This letter is from a recent Dear Prudence column:
You can read Prudie’s response here.
What would you say? Should the LW tell the grandparents the truth? Should she tell her son the truth? Tell her son only when his grandparents die? Tell him when he’s old enough to understand but ask him not to tell his grandparents? Should she just keep it a secret forever? This is such a moral dilemma. On one hand, the LW’s husband was her son’s father in every sense but biologically. He was the dad. The grandparents were and are her sons’ true grandparents. They’ve already suffered what must have been a deep and immense loss when their son died. Why bring them more pain by telling them that the boy they believe to be their grandson and the closest link they have to their dead son, a son they only recently made peace with after a long estrangement, is not biologically related to them? But on the other hand, if the boy were to ever learn the truth, which could happen whether the LW wants him to know or not — his biological father is presumably still living and knows about him, after all; maybe one day he’ll demand to know the son he initially wanted nothing to do with — won’t he resent his mother for essentially lying to him all his life? But if she tells him the truth when he’s old enough to understand, how can she possibly expect him to keep the secret from his grandparents?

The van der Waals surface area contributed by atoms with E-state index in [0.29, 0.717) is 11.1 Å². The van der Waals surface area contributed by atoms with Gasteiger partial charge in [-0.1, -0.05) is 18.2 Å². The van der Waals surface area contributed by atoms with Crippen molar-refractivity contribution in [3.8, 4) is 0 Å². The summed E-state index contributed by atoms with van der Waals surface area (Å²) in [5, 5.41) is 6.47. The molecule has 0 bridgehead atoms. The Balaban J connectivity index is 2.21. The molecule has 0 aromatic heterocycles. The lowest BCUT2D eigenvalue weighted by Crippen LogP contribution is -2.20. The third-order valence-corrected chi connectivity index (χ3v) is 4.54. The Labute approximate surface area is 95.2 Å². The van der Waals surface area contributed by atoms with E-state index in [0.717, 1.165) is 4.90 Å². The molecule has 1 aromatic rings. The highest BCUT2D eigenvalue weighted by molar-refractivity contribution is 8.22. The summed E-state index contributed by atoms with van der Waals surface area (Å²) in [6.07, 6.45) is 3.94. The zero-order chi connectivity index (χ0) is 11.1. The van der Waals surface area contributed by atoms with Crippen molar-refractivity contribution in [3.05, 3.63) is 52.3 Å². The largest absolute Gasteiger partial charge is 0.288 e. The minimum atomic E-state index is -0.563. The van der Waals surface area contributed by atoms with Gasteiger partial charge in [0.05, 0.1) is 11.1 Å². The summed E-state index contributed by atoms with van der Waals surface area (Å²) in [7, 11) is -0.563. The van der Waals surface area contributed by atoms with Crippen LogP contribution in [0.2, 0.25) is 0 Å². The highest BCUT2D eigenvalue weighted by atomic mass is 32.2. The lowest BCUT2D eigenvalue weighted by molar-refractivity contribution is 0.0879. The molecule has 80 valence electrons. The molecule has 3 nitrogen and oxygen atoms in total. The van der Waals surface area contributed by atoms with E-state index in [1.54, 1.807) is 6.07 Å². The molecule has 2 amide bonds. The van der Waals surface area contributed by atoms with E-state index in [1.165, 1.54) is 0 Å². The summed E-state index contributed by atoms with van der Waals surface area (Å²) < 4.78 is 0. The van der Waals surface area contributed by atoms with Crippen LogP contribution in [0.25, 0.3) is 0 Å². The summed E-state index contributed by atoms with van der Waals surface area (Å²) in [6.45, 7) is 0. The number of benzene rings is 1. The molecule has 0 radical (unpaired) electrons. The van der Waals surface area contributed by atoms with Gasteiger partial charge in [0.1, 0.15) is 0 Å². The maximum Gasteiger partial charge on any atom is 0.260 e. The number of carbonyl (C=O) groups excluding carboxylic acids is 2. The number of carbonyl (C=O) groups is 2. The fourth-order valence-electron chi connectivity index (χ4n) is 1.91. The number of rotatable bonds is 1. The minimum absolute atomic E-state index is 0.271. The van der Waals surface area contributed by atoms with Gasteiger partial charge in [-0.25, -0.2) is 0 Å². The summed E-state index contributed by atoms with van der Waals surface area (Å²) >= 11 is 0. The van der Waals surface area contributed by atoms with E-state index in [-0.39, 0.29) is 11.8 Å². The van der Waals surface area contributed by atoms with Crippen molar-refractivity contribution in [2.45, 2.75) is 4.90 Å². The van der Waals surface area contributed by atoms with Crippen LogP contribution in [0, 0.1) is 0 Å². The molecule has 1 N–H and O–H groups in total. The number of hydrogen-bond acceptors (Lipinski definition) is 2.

I think I’d advise the LW to come clean. Tell the grandparents the truth — or at least the truth about their grandson not being their biological descendent. Explain that their son was his father in the most important sense of the word and raised him as his own until the day he died. They don’t need to know about the affair, and they don’t need to know anything about the biological father. It can be as simple as, “This was a decision your son and I made and I’d like to keep the details private, but the important thing is that you know he loved his son very much, regardless of how he was conceived, and if you would like to continue having a relationship with your grandson, we would welcome that.”